Telemundo refuses to air ad from SAG-AFTRA calling for pay uniformity

The months-long campaign by SAG-AFTRA against NBCUniversal to unionize Spanish-language performers on Telemundo is heating up on the TV screen. 

In its latest push, the labor union aired a 30-second commercial on Thursday that called for parity in pay between English-language and Spanish-language talent at the network’s parent company, NBCUniversal. It aired on Spanish-language stations in Los Angeles, New York and Miami.

“SAG-AFTRA’s goal is to ensure all talent, regardless of their race, ethnicity or language, have fair wages and certain protections,” the union said in a statement. “As a leading voice for the Hispanic American community, this should be Telemundo’s priority as well.”

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The call for action centers on actors in scripted dramatic programming, primarily telenovelas. The labor union claims there is a “double-standard” that exists between Spanish-language talent and English-language talent hired under the same parent corporation. Telemundo pays Spanish-speaking performers less than half of their English-speaking counterparts at NBC, the union says.

SAG-AFTRA also contends that Telemundo does not provide health benefits and other basic protections provided to English-speaking performers at NBC.

Telemundo is not under contract with SAG-AFTRA. Its sister company NBC, however, has long been a union signatory.

In a statement, Telemundo said the Miami-based company supports “our employees’ right to join and not join a union,” and that they should be able to conduct a secret ballot election to decide whether to join SAG-AFTRA.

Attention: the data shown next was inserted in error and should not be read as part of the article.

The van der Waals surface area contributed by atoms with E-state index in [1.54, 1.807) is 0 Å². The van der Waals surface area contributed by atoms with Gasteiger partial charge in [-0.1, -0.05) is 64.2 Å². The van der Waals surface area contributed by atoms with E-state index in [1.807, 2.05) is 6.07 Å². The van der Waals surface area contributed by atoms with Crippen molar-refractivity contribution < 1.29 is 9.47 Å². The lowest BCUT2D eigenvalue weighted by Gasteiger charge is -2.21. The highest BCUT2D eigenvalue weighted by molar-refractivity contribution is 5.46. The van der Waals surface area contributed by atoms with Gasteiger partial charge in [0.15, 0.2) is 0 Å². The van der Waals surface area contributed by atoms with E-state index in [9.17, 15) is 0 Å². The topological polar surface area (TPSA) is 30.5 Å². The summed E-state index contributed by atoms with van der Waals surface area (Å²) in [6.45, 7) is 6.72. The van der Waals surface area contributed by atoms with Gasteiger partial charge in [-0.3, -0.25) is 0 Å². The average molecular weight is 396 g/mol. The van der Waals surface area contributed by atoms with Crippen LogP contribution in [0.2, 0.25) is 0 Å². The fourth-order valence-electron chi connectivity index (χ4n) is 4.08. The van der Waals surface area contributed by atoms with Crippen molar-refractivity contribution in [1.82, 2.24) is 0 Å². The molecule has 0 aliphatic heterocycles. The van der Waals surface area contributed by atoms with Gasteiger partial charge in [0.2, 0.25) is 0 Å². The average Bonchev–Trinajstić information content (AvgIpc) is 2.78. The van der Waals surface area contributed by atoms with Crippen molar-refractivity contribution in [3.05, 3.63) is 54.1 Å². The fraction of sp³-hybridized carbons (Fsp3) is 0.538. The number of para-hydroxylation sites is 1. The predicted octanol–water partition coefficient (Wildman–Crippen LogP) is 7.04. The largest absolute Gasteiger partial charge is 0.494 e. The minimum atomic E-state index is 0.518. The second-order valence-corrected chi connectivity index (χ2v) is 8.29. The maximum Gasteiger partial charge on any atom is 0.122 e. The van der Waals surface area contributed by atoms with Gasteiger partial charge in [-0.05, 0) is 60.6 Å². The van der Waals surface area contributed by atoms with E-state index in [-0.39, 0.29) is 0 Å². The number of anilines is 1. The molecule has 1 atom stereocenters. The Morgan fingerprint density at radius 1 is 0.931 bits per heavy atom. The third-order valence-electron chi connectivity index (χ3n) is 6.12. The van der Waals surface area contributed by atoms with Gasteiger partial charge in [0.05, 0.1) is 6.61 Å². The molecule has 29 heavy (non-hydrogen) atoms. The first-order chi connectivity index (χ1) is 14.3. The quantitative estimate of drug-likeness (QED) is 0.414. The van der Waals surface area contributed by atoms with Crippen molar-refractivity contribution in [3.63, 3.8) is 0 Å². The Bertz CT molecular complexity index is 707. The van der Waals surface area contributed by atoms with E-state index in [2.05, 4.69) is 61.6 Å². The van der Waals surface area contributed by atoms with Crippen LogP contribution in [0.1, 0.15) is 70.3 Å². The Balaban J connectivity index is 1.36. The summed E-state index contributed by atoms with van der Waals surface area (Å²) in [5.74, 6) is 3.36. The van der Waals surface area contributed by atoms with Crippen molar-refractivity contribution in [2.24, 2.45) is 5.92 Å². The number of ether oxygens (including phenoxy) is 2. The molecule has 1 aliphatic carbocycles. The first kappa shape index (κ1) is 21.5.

“We remain committed to making Telemundo a great place to work for our employees and will continue to invest in them to ensure their salaries and working conditions are competitive,” the company said.

 

The Thursday ad, which is also available in English and Spanish on the union’s website, said: “It’s time to end this double standard and demand fair treatment for all performers — not just those who speak English.”

Telemundo and Comcast, which owns NBCUniversal, refused to air the commercial during the network’s live broadcast of its awards show, Premios Tu Mundo, saying it did not not pass their legal standards for advertisements.

“Telemundo’s decision to censor 30 seconds of truthful commentary about its working conditions shows just how averse it is to having a transparent discussion about its refusal to fairly compensate Spanish-speaking performers,” the union said.

yvonne.villarreal@latimes.com

Twitter: @villarrealy

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